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Receiving a Court Summons

October 25, 2015 Hastings and Hastings

Usually, one wants to show up at court. Courts are typically associated with lengthy proceedings, bureaucratic red tape, and heart ache. A court summons is a document sent by the court ordering an individual to appear. Court summons can be sent out for multiple reasons. The three most common types of summons are citations, civil summons, and administrative summons.


A citation is a form of summons that is usually written or administered at the scene of an occurrence. Traffic citations are by far the most common form of citation. An officer may pull you over, inform you of the violation you committed, and write you a traffic citation (ticket). The citation will give you a court date. Failure to appear on that date is a separate crime. Often, however, individuals can deal with traffic citations simply by paying a fine or attending a traffic safety class.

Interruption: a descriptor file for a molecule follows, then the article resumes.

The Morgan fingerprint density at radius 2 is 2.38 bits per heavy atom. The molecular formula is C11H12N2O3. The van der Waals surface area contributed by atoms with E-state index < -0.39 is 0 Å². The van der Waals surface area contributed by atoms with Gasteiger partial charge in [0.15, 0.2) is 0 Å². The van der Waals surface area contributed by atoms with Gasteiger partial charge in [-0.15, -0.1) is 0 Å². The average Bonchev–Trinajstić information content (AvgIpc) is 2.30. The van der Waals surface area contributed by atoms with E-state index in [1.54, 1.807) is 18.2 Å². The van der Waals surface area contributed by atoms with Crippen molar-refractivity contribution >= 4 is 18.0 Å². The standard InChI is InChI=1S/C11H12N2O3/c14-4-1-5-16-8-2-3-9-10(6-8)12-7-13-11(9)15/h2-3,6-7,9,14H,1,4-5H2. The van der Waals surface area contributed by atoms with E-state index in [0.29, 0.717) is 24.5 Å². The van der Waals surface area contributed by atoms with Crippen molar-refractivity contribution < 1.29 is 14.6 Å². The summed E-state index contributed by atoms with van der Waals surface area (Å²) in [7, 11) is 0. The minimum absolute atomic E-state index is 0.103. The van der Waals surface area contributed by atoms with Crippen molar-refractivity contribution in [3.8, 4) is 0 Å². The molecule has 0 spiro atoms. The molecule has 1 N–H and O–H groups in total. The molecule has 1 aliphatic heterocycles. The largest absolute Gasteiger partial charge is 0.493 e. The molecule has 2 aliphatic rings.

Civil Summons

A civil summons is a document which informs an individual that a lawsuit has been filled against them by another individual. The specific complaint will be brought to the defendant by a plaintiff. Individuals who receive civil summons may either show up on the designated court date or supply a written response, which is usually best prepared by a lawyer. It is always best to consult a lawyer on what the best course of action may be.

Administrative Summons

An administrative summons is a demand for either the presences of an individual or for a call for them to turn over records they may have. An administrative summons is issued by a government authority. The IRS is an agency that commonly issues administrative summons to individuals. Citizens who have been served summons by the IRS should be prepared to produce any tax records, books, or papers that they may have as part of their records.